Plunging propylene prices in USA rouse downstream markets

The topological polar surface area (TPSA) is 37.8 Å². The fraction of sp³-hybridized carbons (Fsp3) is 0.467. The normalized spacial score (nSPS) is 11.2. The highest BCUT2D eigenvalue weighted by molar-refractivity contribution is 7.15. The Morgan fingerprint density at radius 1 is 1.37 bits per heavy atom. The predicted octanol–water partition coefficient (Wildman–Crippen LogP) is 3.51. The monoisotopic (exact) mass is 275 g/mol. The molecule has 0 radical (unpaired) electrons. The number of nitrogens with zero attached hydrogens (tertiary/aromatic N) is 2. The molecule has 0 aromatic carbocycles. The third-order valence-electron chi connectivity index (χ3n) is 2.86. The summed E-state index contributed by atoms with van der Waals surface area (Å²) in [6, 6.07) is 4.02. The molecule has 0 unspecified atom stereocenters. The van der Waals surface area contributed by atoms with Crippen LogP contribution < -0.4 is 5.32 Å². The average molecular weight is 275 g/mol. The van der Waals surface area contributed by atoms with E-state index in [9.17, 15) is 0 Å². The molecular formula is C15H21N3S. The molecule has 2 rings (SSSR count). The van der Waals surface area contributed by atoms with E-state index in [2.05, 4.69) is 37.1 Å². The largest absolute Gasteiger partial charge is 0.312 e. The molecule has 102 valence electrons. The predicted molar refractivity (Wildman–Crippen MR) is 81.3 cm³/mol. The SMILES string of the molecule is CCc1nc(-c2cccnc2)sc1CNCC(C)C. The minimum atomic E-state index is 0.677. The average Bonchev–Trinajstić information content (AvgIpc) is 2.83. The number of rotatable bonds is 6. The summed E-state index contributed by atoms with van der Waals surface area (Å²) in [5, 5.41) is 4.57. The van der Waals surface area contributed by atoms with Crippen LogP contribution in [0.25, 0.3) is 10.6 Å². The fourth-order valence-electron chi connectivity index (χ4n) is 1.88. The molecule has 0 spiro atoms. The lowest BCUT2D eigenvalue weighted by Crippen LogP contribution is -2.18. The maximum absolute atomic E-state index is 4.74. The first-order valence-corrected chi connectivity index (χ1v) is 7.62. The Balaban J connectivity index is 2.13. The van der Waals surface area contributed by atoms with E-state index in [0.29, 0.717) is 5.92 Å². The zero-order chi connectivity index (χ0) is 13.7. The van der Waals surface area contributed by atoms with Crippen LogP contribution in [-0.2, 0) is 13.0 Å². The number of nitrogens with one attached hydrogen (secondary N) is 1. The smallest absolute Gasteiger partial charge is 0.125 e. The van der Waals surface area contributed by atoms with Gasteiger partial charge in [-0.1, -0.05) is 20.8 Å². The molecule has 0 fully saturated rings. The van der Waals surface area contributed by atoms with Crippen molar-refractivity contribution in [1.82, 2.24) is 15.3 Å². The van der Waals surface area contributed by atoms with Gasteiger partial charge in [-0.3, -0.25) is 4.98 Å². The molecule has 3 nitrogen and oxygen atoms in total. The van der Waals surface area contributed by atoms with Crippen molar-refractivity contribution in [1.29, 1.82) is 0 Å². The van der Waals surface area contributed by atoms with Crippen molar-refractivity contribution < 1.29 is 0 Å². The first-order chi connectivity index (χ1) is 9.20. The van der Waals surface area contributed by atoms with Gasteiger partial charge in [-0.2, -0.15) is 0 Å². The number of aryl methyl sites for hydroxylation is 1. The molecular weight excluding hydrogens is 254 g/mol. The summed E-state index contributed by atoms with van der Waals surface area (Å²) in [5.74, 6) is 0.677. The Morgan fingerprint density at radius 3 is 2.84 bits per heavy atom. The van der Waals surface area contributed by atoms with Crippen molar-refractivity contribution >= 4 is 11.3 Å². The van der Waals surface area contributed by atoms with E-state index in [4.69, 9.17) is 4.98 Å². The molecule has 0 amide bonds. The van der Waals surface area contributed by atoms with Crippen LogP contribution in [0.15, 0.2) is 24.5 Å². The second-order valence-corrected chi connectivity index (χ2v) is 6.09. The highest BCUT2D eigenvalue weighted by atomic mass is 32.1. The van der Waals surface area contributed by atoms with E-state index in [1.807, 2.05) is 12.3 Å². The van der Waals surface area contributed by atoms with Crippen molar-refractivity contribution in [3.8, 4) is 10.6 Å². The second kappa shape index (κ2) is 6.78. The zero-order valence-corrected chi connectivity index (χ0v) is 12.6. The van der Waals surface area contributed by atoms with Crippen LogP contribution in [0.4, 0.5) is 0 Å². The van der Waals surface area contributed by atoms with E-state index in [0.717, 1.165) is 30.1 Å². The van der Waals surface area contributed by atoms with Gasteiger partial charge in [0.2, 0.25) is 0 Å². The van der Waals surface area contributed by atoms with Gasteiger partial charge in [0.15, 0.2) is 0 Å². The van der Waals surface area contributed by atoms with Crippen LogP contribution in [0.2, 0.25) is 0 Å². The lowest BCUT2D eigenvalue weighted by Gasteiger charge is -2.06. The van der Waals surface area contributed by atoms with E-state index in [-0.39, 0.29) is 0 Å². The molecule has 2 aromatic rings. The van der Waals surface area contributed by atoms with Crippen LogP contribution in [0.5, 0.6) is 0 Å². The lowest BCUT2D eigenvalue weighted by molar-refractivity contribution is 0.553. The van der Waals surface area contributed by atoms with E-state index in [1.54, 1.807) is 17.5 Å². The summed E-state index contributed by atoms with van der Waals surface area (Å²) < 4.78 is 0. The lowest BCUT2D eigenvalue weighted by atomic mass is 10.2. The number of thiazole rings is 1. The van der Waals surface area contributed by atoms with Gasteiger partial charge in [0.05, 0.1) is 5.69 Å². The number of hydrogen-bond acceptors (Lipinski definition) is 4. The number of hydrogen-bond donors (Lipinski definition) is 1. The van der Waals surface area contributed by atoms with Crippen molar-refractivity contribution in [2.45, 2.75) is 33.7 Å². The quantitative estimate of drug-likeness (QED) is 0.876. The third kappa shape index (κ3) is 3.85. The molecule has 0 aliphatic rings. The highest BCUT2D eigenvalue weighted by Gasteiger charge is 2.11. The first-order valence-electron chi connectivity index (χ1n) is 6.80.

The accelerating plunge in US spot propylene prices in April has impacted downstream markets as derivative makers are under pressure for reduced prices from buyers due to the time lag in passing on high propylene costs seen in the first quarter. Steep volatility in propylene has made it difficult to set prices on derivative products, as per ICIS. US refinery-grade propylene (RGP) soared 48% in Q1-10 amid multiple cracker shutdowns, the trend toward lighter feedstocks and low operating rates at the oil refineries that account for around two-thirds of US propylene supply. As majority of the shutdowns have passed and refinery run rates picked up ahead of the summer driving season, RGP has been sinking fast. At a time when derivative makers are offering materials made with higher priced feedstock, buyers are hearing of lower propylene prices. The rollercoaster ride has outpaced the ability of producers to pass on the feedstock costs in derivative markets, because they are still dealing with rises in contract values for chemical-grade (CGP) and polymer-grade (propylene) that were settled for April. This week saw conclusion of an RGP deal at 39 cents/lb (US$860/ton); down 18% from a week earlier, and down 43% from a peak around 69 cents/lb in the last week of March. Though falling RGP indicates lower CGP and PGP contracts for May, the relief for feedstock buyers is awaited while sentiments among derivative buyers has already turned sharply. Producers were now facing an uphill battle to get buyers to accept already nominated price hikes in a range of markets, including isopropanol (IPA), methyl isobutyl ketone (MIBK), monopropylene glycol (MPG) and polyols. Buyer’s resistance to higher prices is rising as they look for some relief after being forced to swallow chunky cost-driven hikes since the start of the year. While buyers were digging in their heels, producers also see an opportunity to rebuild margins by persisting with the earlier cost-driven price gains. The fall in propylene costs is not expected to give much relief to derivative markets like methyl methacrylate (MMA) and butanediol (BDO), because chronic tightness remained the dominant factor.
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